A number of mortgage rates surged today to the highest they’ve been since early 2020, including 15-year fixed and 30-year fixed mortgage rates. We also saw a significant rise in the average rate of 5/1 adjustable-rate mortgages. Mortgage rates have been quite low over the last period, making it a good time for prospective homebuyers to lock in a fixed rate. But rates are dynamic and are projected to continue to rise. Before you buy a house, remember to consider your personal needs and financial situation, and speak with multiple lenders to find the best one for you.
30-year fixed-rate mortgages
The 30-year fixed-mortgage rate average is 3.93%, which is an increase of 15 basis points as seven days ago. (A basis point is equivalent to 0.01%.) The most frequently used loan term is a 30-year fixed mortgage. A 30-year fixed rate mortgage will usually have a lower monthly payment than a 15-year one — but usually a higher interest rate. You won’t be able to pay off your house as quickly and you’ll pay more interest over time, but a 30-year fixed mortgage is a good option if you’re looking to minimize your monthly payment.
15-year fixed-rate mortgages
The average rate for a 15-year, fixed mortgage is 3.28%, which is an increase of 10 basis points from the same time last week. Compared to a 30-year fixed mortgage, a 15-year fixed mortgage with the same loan value and interest rate will have a higher monthly payment. But a 15-year loan will usually be the better deal, if you’re able to afford the monthly payments. You’ll most likely get a lower interest rate, and you’ll pay less interest in total because you’re paying off your mortgage much quicker.
5/1 adjustable-rate mortgages
A 5/1 ARM has an average rate of 3.95%, a rise of 18 basis points compared to a week ago. You’ll typically get a lower interest rate (compared to a 30-year fixed mortgage) with a 5/1 adjustable-rate mortgage in the first five years of the mortgage. However, changes in the market may cause your interest rate to increase after that time, as detailed in the terms of your loan. If you plan to sell or refinance your house before the rate changes, an ARM might make sense for you. Otherwise, shifts in the market means your interest rate may be significantly higher once the rate adjusts.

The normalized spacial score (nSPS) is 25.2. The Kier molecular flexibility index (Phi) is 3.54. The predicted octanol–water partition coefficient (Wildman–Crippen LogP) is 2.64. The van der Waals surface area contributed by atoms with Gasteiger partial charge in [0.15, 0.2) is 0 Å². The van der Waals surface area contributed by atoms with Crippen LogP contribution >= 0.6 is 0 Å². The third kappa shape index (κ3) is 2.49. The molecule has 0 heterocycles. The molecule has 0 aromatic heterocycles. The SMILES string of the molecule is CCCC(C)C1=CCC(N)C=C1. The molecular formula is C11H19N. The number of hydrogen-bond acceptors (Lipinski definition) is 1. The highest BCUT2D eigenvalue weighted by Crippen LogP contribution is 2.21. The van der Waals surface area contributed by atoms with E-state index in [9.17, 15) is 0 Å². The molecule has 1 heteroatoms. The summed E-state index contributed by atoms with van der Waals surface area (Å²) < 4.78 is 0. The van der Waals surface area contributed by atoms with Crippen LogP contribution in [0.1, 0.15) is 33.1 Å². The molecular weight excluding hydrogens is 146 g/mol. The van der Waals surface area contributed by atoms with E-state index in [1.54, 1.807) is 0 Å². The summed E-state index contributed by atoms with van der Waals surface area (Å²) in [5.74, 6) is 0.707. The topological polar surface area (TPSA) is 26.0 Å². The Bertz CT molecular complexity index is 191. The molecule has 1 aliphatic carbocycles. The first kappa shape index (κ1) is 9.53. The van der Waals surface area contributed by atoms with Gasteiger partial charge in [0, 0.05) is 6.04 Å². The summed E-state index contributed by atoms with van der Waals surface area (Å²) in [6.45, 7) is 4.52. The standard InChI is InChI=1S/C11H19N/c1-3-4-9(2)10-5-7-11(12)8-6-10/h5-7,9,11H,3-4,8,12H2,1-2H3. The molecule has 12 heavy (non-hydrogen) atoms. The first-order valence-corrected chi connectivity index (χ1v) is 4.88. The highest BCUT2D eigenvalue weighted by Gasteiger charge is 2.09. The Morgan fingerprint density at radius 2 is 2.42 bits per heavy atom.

Mortgage rate trends
While 2022 kicked off with low mortgage rates, they have seen an uptick recently. There are two major factors at play here: increasing inflation rates and a growing economy. That said, rates can always rise and fall for a variety of reasons. The spread of omicron, for instance, kept rates relatively low throughout December and the start of the new year. Overall, rates are expected to go up in 2022, particularly with the Federal Reserve’s decision to reduce its bond purchases and increase interest rates.
We use data collected by Bankrate, which is owned by the same parent company as CNET, to track daily mortgage rate trends. This table summarizes the average rates offered by lenders nationwide:
Today’s mortgage interest rates
Rates accurate as of Feb. 8, 2022.
How to find personalized mortgage rates
You can get a personalized mortgage rate by reaching out to your local mortgage broker or using an online calculator. In order to find the best home mortgage, you’ll need to consider your goals and current finances. Specific mortgage interest rates will vary based on factors including credit score, down payment, debt-to-income ratio and loan-to-value ratio. Having a good credit score, a higher down payment, a low DTI, a low LTV, or any combination of those factors can help you get a lower interest rate. The interest rate isn’t the only factor that affects the cost of your home — be sure to also consider other factors such as fees, closing costs, taxes and discount points. You should speak with a variety of lenders — including local and national banks, credit unions and online lenders — and comparison shop to find the best mortgage loan for you.
What’s the best loan term?
When picking a mortgage, you should consider the loan term, or payment schedule. The most common loan terms are 15 years and 30 years, although 10-, 20- and 40-year mortgages also exist. Mortgages are further divided into fixed-rate and adjustable-rate mortgages. For fixed-rate mortgages, interest rates are set for the life of the loan. Unlike a fixed-rate mortgage, the interest rates for an adjustable-rate mortgage are only stable for a certain amount of time (most frequently five, seven or 10 years). After that, the rate adjusts annually based on the market rate.
One important factor to take into consideration when choosing between a fixed-rate and adjustable-rate mortgage is how long you plan on living in your house. For those who plan on staying long-term in a new house, fixed-rate mortgages may be the better option. Fixed-rate mortgages offer more stability over time compared to adjustable-rate mortgages, but adjustable-rate mortgages can sometimes offer lower interest rates upfront. If you don’t plan to keep your new house for more than three to 10 years, though, an adjustable-rate mortgage could give you a better deal. The best loan term is entirely dependent on your own situation and goals, so make sure to take into consideration what’s important to you when choosing a mortgage.